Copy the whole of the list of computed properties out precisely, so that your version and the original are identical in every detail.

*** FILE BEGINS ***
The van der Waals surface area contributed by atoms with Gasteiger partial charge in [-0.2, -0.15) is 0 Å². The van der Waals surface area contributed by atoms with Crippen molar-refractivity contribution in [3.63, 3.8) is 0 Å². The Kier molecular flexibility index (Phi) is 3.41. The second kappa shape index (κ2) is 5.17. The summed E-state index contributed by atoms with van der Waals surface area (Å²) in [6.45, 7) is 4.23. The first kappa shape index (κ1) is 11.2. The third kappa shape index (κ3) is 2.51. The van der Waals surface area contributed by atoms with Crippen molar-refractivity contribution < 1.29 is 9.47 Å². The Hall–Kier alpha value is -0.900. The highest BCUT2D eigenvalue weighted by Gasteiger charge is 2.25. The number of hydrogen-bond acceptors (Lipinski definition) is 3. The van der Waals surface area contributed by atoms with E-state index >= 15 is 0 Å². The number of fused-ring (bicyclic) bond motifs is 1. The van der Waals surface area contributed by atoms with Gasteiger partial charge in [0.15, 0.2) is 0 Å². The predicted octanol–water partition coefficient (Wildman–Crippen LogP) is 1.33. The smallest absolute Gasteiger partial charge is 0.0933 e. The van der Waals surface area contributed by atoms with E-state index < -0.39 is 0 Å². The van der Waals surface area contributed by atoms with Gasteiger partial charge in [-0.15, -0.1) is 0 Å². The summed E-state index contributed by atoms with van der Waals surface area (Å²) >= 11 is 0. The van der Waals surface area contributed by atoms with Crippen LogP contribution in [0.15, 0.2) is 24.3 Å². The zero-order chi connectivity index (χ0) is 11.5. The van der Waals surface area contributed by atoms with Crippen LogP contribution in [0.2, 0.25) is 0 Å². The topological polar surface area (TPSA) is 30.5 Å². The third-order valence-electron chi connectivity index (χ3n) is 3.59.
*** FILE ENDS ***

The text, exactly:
The van der Waals surface area contributed by atoms with Gasteiger partial charge in [-0.2, -0.15) is 0 Å². The van der Waals surface area contributed by atoms with Crippen molar-refractivity contribution in [3.63, 3.8) is 0 Å². The Kier molecular flexibility index (Phi) is 3.41. The second kappa shape index (κ2) is 5.17. The summed E-state index contributed by atoms with van der Waals surface area (Å²) in [6.45, 7) is 4.23. The first kappa shape index (κ1) is 11.2. The third kappa shape index (κ3) is 2.51. The van der Waals surface area contributed by atoms with Crippen molar-refractivity contribution < 1.29 is 9.47 Å². The Hall–Kier alpha value is -0.900. The highest BCUT2D eigenvalue weighted by Gasteiger charge is 2.25. The number of hydrogen-bond acceptors (Lipinski definition) is 3. The van der Waals surface area contributed by atoms with E-state index >= 15 is 0 Å². The number of fused-ring (bicyclic) bond motifs is 1. The van der Waals surface area contributed by atoms with Gasteiger partial charge in [0.15, 0.2) is 0 Å². The predicted octanol–water partition coefficient (Wildman–Crippen LogP) is 1.33. The smallest absolute Gasteiger partial charge is 0.0933 e. The van der Waals surface area contributed by atoms with E-state index < -0.39 is 0 Å². The van der Waals surface area contributed by atoms with Gasteiger partial charge in [-0.15, -0.1) is 0 Å². The summed E-state index contributed by atoms with van der Waals surface area (Å²) >= 11 is 0. The van der Waals surface area contributed by atoms with Crippen LogP contribution in [0.15, 0.2) is 24.3 Å². The zero-order chi connectivity index (χ0) is 11.5. The van der Waals surface area contributed by atoms with Crippen LogP contribution in [0.2, 0.25) is 0 Å². The topological polar surface area (TPSA) is 30.5 Å². The third-order valence-electron chi connectivity index (χ3n) is 3.59.